cases of peaceful settlement. It should be possible, given a
reasonable measure of goodwill and a common zeal for peace, to
proceed through the whole of the stages envisaged by Chapter VI of
the Charter by means of certain standard and unexceptionable
procedures, in the application of which the interests of no
permanent member would be involved to such a degree as would
justify the use of the veto. Peaceful settlement was a duty of the
Council and could surely be performed in good faith as a duty. It
should be possible in most cases for the Council to do all that
was required in Chapter VI, without any contention or without
raising fundamental issues. If it was not possible to do so, then
the only reasons were either that cases were being brought to the
Council in bad faith and for political reasons or, having been
brought in good faith, they were being seized upon to serve as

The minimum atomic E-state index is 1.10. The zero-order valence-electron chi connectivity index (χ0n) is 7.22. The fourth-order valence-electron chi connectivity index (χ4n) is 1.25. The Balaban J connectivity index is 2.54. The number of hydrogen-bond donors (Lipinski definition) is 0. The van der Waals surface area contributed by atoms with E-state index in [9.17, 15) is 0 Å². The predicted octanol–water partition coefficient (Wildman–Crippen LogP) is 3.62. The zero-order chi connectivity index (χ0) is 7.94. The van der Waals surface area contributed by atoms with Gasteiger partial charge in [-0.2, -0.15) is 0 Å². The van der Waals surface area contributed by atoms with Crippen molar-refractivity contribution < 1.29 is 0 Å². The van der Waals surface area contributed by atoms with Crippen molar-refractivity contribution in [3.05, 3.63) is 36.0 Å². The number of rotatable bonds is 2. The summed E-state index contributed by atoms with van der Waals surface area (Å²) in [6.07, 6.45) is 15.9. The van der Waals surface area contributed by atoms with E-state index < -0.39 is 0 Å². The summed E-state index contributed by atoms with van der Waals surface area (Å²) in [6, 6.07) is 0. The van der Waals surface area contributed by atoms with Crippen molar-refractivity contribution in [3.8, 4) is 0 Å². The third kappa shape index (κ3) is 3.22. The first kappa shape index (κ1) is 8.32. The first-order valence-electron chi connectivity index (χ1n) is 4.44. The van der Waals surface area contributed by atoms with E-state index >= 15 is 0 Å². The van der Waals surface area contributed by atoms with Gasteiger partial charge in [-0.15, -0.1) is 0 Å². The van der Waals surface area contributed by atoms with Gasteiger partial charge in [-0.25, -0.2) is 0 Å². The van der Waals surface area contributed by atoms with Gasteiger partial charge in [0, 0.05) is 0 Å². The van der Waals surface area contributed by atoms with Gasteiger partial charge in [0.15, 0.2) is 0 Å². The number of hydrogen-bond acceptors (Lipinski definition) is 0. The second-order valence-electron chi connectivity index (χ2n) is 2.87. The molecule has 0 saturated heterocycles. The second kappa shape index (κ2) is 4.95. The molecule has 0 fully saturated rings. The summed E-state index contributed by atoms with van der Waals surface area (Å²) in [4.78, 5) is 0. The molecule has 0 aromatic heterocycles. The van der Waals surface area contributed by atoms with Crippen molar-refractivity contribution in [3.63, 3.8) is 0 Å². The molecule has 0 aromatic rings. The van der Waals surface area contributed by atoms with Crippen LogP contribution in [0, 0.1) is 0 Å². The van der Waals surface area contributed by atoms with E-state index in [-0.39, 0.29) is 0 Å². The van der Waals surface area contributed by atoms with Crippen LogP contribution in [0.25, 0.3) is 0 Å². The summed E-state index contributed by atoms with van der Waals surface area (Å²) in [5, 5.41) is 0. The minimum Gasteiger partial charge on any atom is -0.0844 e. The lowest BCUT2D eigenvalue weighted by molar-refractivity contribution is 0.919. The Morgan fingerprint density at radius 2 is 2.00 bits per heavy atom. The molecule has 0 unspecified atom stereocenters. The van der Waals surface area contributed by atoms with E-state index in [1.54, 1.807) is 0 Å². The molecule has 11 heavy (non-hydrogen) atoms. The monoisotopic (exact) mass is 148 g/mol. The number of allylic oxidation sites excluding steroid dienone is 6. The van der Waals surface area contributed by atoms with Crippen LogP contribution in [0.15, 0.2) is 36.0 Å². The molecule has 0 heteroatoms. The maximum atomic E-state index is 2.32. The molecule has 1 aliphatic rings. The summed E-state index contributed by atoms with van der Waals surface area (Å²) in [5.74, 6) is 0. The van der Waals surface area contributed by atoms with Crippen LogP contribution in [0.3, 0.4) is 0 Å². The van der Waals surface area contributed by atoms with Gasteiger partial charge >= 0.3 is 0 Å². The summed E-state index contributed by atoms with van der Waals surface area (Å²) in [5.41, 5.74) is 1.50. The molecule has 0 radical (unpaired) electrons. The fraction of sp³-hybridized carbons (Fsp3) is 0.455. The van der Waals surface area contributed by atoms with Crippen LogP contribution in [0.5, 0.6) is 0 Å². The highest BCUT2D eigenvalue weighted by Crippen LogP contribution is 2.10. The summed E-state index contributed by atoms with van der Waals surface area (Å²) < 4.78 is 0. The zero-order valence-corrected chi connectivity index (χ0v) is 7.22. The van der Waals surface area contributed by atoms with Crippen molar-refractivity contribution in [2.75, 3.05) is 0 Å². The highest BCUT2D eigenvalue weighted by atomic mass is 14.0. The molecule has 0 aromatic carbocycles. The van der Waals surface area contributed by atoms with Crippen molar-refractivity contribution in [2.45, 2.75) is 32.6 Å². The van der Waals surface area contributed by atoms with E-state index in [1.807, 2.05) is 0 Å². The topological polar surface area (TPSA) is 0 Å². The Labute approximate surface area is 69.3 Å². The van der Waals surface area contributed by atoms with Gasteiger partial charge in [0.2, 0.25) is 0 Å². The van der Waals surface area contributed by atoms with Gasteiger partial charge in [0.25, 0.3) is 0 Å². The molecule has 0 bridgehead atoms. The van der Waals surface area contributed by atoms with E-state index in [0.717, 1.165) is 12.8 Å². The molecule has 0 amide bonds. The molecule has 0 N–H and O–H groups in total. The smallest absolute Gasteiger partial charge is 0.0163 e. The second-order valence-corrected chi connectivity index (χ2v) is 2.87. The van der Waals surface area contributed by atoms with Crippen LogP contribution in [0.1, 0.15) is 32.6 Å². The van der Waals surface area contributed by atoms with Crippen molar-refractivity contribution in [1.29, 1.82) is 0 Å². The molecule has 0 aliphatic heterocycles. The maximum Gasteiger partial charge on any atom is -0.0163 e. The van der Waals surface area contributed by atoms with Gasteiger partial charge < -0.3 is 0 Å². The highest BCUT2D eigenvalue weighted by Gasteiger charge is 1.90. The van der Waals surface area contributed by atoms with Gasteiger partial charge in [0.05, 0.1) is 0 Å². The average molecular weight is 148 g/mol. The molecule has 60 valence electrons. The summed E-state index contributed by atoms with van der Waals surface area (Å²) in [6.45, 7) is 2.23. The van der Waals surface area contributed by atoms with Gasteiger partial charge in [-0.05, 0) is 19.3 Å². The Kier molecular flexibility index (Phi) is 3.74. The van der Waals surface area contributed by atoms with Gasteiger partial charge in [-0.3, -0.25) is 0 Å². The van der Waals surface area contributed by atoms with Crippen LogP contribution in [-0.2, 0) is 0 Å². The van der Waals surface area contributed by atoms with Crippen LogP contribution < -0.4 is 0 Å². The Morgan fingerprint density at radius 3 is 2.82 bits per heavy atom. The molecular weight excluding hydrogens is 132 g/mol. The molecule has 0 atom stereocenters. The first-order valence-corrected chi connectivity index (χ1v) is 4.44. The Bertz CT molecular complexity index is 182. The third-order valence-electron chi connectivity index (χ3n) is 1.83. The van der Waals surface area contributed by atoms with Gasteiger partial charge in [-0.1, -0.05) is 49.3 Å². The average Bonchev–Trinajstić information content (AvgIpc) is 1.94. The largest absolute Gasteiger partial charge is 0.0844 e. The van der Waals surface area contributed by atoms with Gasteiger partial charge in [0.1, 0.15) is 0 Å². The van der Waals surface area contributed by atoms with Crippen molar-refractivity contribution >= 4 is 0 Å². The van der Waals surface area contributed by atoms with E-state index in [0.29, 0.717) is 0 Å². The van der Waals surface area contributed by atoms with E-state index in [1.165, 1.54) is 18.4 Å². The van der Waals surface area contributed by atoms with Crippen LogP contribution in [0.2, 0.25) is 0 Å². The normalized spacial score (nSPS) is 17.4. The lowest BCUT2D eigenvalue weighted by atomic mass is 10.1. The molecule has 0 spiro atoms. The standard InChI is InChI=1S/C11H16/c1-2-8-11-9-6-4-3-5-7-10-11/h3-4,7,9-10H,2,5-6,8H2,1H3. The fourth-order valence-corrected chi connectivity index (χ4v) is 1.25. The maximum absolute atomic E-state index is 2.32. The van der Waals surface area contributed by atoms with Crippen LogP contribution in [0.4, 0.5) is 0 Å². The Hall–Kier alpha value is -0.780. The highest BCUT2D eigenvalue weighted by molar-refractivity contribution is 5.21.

pawns in manoeuvres foreign to the purpose for which the Council
6. Concluding we said real issue was conduct of the great powers
themselves. Had they discharged their trust? If not, how were they
going to discharge it? During past nine months Council had failed
to work in the way in which it was expected to work and had failed
to obtain confidence of peoples of the world by dealing
effectively with cases brought before it. This was matter of grave
concern to General Assembly and a duty of Assembly, using its
powers under Article 10, to inquire most closely why the Security
Council should be in such a state. In our view one of the main
causes, though not the sole cause nor the fundamental cause, was
the way in which Article 27 has been applied. The challenge must
be to the great powers themselves to come together, to achieve in
fact that unanimity which they had pledged themselves to devote to
the good of mankind. Australian resolution  firstly asked
General Assembly to express opinion on the practices of the past
year and secondly appealed to great powers to try to remedy
7. Cuba then presented his resolution  (see our Assembly 152)
and argued for abolition of veto on following grounds-